Nostalgia or harbinger? Tough to tell in the inscrutable world of a testfree Formula One season, but a return to the top of timesheets by McLaren Mercedes drivers Lewis Hamilton and Heikki Kovalainen must be warmly welcomed by a team whose...
Nostalgia or harbinger? Tough to tell in the inscrutable world of a testfree Formula One season, but a return to the top of timesheets by McLaren Mercedes drivers Lewis Hamilton and Heikki Kovalainen must be warmly welcomed by a team whose season start was rightly termed disgraceful (driver) and mediocre (car).
Thus World Champion Hamilton, whose driving title defense began with that incomprehensible lying business to Australian stewards, finished quickest Friday at the 2.722-mile Hungaroring after two practice sessions for Sunday's Grand Prix of Hungary. Teammate Kovalainen, last year's race winner and quickest in first practice, was right behind. McLaren drivers have not reached the podium this season although Hamilton finished fourth in Bahrain.
The effort could mean a McLaren driver might reach the podium's top step Sunday because, well, odd things happen in Hungary. Or it could mean the real contenders, Brawn GP and Red Bull, the only winning teams so far this season, were attending other matters Friday in preparation for Saturday's qualifying sessions. As seen, Friday times give little accurate indication of performance to come. Ask Nico Rosberg of Williams F1. His impressive practice times have yet to yield a podium this season. Rosberg, fourth in Germany, was third-quick Friday afternoon. Williams F1 arrived with new wings, front and rear, for the FW31s. They were deemed A-OK by technical director Sam Michael.
Much of practice -- in warmer temperatures than afforded in recent races in Britain and Germany -- was spent finding grip on an unused track known for its dusty state. Ferrari's Felipe Massa slipped all over the place, sliding off at seemingly every opportunity, eventually logging 18th on charts. In search of stick, the softer of two Bridgestone tire compounds found ready use.
Red Bull's Mark Webber, winner of the most recent race, in Germany, was fourth-quick even after he was stopped by hydraulics issues. His teammate, Sebastian Vettel, followed Rosberg teammate Kazuki Nakajima. Vettel's RB5 needed front suspension attention. "The car seems to be going OK at the moment," Webber said. "We'll see what fuel loads people are running as usual tomorrow and on Sunday. We've got a bit of work to do with our car but, in general, it's been a reasonably positive day, with the exception of stopping towards the end of the second session with a hydraulic problem."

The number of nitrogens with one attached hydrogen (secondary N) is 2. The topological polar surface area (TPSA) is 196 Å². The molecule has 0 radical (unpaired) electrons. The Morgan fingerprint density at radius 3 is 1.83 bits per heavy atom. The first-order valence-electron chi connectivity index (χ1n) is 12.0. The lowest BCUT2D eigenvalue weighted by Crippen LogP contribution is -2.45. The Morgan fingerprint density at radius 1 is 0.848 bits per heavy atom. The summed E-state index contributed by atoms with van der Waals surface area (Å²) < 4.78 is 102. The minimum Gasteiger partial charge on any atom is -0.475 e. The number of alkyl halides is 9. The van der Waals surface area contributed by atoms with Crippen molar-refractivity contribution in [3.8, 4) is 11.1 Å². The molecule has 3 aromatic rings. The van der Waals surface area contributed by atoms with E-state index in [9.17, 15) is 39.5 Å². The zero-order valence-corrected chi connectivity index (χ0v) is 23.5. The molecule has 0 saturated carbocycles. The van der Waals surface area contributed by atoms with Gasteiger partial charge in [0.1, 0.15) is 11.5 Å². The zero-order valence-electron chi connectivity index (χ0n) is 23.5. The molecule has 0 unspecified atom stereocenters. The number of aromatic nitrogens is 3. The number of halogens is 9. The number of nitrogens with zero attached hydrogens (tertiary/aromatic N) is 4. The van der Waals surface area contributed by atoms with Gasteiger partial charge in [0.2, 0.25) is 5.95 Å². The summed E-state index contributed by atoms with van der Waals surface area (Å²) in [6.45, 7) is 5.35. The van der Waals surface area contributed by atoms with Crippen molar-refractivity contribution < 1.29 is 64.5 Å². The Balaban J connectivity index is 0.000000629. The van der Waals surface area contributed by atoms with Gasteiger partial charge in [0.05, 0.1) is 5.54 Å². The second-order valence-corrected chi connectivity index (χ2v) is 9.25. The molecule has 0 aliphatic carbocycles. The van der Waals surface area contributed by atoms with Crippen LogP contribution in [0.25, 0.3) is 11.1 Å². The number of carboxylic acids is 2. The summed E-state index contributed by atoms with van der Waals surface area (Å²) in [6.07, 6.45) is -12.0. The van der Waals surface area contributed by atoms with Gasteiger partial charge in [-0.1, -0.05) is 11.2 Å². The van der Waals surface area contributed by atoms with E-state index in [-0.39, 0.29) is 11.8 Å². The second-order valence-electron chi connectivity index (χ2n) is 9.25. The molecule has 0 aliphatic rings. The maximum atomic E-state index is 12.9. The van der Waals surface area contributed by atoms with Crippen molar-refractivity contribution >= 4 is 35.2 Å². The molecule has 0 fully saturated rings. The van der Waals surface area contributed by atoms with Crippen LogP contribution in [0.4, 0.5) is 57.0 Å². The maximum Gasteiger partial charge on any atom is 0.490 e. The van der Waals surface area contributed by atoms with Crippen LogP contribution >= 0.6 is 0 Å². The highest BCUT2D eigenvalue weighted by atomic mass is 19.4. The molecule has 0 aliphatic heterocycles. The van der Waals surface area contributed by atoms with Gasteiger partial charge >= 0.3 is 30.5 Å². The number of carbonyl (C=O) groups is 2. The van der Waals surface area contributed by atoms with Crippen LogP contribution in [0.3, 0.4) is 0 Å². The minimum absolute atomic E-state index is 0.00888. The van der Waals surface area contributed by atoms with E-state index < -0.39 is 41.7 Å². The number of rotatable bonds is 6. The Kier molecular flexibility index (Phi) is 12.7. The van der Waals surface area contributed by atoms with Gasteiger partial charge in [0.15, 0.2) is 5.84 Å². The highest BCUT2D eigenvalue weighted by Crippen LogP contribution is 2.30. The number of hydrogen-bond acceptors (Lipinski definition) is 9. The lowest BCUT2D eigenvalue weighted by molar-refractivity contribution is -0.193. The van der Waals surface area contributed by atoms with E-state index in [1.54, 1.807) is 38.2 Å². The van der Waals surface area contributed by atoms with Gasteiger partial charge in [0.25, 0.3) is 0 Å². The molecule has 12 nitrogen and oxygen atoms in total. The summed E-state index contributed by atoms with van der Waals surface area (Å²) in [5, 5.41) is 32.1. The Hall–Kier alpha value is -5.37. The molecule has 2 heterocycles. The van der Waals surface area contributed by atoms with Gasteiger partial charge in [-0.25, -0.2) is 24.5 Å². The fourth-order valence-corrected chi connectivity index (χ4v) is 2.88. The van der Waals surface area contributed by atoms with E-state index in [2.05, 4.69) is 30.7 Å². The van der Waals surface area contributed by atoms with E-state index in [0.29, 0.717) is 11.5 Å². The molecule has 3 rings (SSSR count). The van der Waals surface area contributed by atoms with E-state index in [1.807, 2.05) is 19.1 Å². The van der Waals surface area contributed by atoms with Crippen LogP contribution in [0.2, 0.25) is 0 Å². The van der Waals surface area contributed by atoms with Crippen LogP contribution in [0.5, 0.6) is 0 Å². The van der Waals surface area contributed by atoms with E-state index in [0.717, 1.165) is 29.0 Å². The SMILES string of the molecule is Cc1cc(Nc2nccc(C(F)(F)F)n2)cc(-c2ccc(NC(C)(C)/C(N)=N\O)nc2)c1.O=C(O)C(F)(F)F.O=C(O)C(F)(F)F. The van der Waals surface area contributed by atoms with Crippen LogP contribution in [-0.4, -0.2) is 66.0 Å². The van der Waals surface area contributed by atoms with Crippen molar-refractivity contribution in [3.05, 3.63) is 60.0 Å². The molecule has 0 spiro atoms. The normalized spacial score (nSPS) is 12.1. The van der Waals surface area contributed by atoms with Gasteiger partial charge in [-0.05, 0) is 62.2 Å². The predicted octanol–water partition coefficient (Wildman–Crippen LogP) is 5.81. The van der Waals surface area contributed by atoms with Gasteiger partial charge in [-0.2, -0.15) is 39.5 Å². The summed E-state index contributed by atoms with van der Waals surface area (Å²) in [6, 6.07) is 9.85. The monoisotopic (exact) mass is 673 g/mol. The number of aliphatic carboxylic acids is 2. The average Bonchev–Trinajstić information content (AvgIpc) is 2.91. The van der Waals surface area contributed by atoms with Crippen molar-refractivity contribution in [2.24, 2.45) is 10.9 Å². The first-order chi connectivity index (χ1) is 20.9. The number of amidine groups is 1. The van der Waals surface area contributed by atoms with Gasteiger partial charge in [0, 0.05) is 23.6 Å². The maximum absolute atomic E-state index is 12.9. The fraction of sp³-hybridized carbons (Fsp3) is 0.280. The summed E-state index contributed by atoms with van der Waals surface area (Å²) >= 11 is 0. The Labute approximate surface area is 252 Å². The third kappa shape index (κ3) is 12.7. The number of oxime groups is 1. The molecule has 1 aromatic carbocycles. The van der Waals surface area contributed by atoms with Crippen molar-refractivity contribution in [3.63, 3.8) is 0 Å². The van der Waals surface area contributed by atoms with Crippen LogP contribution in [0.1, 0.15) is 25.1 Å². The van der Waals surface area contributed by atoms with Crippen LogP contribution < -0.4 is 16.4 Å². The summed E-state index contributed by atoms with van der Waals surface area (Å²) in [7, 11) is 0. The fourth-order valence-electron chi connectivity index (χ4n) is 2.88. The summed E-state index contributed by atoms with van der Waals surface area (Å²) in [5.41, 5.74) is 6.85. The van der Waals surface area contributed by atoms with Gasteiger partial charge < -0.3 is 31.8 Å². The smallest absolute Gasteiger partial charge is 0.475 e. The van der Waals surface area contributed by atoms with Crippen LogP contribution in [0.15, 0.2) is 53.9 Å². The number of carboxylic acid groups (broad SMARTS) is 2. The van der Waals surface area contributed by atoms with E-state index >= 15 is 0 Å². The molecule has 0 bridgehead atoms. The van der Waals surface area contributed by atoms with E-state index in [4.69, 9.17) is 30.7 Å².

Following Vettel in the first 10 were Brawn GP's Rubens Barrichello, Toyota's Jarno Trulli, stopped on track by electrical gremlins, BMW Sauber's Nick Heidfeld, and Toyota's Timo Glock. Following on were Ferrari's Kimi Raikkonen, Renault's Fernando Alonso, Brawn's Jenson Button, BMW Sauber's Robert Kubica, Renault's Nelson Piquet, Force India's Adrian Sutil and Giancarlo Fisichella, Massa, and Scuderia Toro Rosso's Sebastien Buemi and Jaime Alguersuari. As has become customary, two seconds covered the field.
The Brawns are favored in hotter temperatures -- track temps in the afternoon session topped the 100-degree Fahrenheit mark -- and on a short track resembling Monaco for slow corners. The BGP 001s are outfitted with new diffusers, rear wings and other improved bodywork. The Brawns were troubled in cooler races when tires wouldn't warm up.
Toro Rosso's Buemi, 20, heretofore the sport's only rookie, welcomed a new, even younger, teammate with the STR4's performance upgrade package: new diffuser, front wing and nose, and top bodywork. Changes didn't pull Toro Rosso off the bottom of timesheets now that Force India runners Fisichella and Sutil have made good their claim to improvement. Force India team principal Vijay Mallya reckons his team have improved by 1.7 seconds per lap this season.
Alguersuari, 19, stepped into the STR4 Friday with permission to turn left and right rather than drive straight only, and he managed to keep it upright through both sessions, clocking up lots of laps. His arrival in replacement of Sebastien Bourdais has been the subject of much driver rattling about whether he belongs in the sport's top level at his tender age. Compatriot Alonso sees no problem; he drove for Minardi at 19. Others are less sure. For his part, Alguersuari acknowledged that what should have been the happiest day of his racing career is clouded by the death during a race meeting last weekend of former F3 mate Henry Surtees, 18.
Beyond the weekend's first order of business, Red Bull extended Webber's contract through 2010 ... Piquet talked openly of being on notice that this could be his final race for Renault. ... Rosberg said he is entertaining offers from McLaren and BMW Sauber as well as Williams F1. ... Barrichello, 37, has mentioned retirement -- but only in a 5 percent consideration way. His tirade toward his team after the race in Germany, his second such outburst this season, has drawn several looks askance along pit lane. Williams F1 owner Sir Frank Williams called the Brazilian's behavior "a red-card offense." ... Nothing has diminished conviction in certain quarters that Alonso will be announced as a Ferrari driver for 2010 during the Italian Grand Prix weekend Sept. 11 to 13.